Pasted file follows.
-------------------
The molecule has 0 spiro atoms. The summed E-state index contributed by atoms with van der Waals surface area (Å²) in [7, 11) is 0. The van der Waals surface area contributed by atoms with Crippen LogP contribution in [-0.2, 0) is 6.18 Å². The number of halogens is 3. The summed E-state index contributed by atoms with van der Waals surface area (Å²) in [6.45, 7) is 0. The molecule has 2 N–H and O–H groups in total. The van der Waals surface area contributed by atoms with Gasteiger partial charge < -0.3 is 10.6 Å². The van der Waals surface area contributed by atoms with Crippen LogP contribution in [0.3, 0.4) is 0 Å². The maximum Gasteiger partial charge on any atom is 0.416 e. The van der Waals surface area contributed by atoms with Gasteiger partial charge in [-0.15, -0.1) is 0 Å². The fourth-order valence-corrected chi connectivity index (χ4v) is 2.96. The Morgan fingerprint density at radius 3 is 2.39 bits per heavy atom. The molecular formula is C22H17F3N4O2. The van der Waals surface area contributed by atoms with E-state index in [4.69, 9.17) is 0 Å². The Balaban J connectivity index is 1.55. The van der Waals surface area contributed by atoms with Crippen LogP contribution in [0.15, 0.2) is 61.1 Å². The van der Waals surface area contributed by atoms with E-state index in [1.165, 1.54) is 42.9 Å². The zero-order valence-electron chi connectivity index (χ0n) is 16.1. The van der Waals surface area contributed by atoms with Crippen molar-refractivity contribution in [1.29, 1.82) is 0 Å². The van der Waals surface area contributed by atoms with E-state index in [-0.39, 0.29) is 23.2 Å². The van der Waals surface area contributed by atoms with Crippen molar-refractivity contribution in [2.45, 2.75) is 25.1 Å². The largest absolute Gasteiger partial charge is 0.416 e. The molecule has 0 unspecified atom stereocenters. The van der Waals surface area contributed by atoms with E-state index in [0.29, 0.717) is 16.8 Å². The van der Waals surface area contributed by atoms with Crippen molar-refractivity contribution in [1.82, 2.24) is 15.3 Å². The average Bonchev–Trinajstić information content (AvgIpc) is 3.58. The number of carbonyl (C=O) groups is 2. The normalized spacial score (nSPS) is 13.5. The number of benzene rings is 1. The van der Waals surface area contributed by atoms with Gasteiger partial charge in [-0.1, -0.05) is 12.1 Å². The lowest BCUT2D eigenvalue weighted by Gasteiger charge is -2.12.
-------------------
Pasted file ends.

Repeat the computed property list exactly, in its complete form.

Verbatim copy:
The molecule has 0 spiro atoms. The summed E-state index contributed by atoms with van der Waals surface area (Å²) in [7, 11) is 0. The van der Waals surface area contributed by atoms with Crippen LogP contribution in [-0.2, 0) is 6.18 Å². The number of halogens is 3. The summed E-state index contributed by atoms with van der Waals surface area (Å²) in [6.45, 7) is 0. The molecule has 2 N–H and O–H groups in total. The van der Waals surface area contributed by atoms with Gasteiger partial charge < -0.3 is 10.6 Å². The van der Waals surface area contributed by atoms with Crippen LogP contribution in [0.3, 0.4) is 0 Å². The maximum Gasteiger partial charge on any atom is 0.416 e. The van der Waals surface area contributed by atoms with Gasteiger partial charge in [-0.15, -0.1) is 0 Å². The fourth-order valence-corrected chi connectivity index (χ4v) is 2.96. The Morgan fingerprint density at radius 3 is 2.39 bits per heavy atom. The molecular formula is C22H17F3N4O2. The van der Waals surface area contributed by atoms with E-state index in [4.69, 9.17) is 0 Å². The Balaban J connectivity index is 1.55. The van der Waals surface area contributed by atoms with Crippen LogP contribution in [0.15, 0.2) is 61.1 Å². The van der Waals surface area contributed by atoms with E-state index in [1.165, 1.54) is 42.9 Å². The zero-order valence-electron chi connectivity index (χ0n) is 16.1. The van der Waals surface area contributed by atoms with Crippen molar-refractivity contribution in [1.29, 1.82) is 0 Å². The van der Waals surface area contributed by atoms with E-state index in [-0.39, 0.29) is 23.2 Å². The van der Waals surface area contributed by atoms with Crippen molar-refractivity contribution in [2.45, 2.75) is 25.1 Å². The largest absolute Gasteiger partial charge is 0.416 e. The molecule has 0 unspecified atom stereocenters. The van der Waals surface area contributed by atoms with E-state index in [0.29, 0.717) is 16.8 Å². The van der Waals surface area contributed by atoms with Crippen molar-refractivity contribution in [1.82, 2.24) is 15.3 Å². The average Bonchev–Trinajstić information content (AvgIpc) is 3.58. The number of carbonyl (C=O) groups is 2. The normalized spacial score (nSPS) is 13.5. The number of benzene rings is 1. The van der Waals surface area contributed by atoms with Gasteiger partial charge in [-0.1, -0.05) is 12.1 Å². The lowest BCUT2D eigenvalue weighted by Gasteiger charge is -2.12.